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Terror, Trump and Cruz

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The Belgian flag flies at half-mast above 10 Downing Street in central London on March 22, 2016. Britain boosted security at its international transport hubs following the deadly attacks in Brussels on Tuesday.ADRIAN DENNIS AFP/Getty Images

The terror attacks in Belgium continue to overshadow most other news this morning. Belgian police identified two suspected Islamic State bombers captured on security cameras before they struck Brussels Airport on Tuesday. The death toll rose to at least 31, with 200 more wounded. Police have arrested another man in Brussels this morning. His identity is still unclear.

Meanwhile, Donald Trump and Hillary Clinton won primaries in Arizona yesterday. But Ted Cruz won in Utah and Bernie Sanders took Utah and Idaho, ensuring both challengers would continue their campaigns.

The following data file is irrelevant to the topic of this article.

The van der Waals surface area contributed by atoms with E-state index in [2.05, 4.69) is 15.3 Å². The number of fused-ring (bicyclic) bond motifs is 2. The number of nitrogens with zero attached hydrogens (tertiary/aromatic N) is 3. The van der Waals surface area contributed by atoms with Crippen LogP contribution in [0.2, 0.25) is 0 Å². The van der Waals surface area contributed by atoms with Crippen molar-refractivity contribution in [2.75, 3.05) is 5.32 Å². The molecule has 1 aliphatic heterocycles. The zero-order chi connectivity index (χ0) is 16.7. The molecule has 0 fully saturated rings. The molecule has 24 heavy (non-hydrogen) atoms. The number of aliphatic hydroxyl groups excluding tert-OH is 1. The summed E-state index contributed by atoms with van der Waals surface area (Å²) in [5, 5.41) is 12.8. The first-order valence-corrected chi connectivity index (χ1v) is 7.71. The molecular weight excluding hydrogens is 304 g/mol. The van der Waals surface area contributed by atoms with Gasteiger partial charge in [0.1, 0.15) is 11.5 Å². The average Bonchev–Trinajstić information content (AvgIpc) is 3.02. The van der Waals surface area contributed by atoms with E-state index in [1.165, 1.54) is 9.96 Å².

The terror attacks, though centered in Europe, have caused the candidates to toughen their already tough talk about policies to fight terror in the U.S. Trump renewed his call for a ban on Muslims entering the U.S. and for legalized torture to extract information from Islamic State operatives. Cruz upped him by calling on the U.S. to “empower law enforcement to patrol and secure Muslim neighborhoods before they become radicalized.”

 

 

In case you missed it, Fortune yesterday published an analysis of the candidates’ social media followings that shows how deeply entwined the Trump campaign has become, intentionally or unintentionally, with white supremacists in the U.S. You can, and should, read it here.

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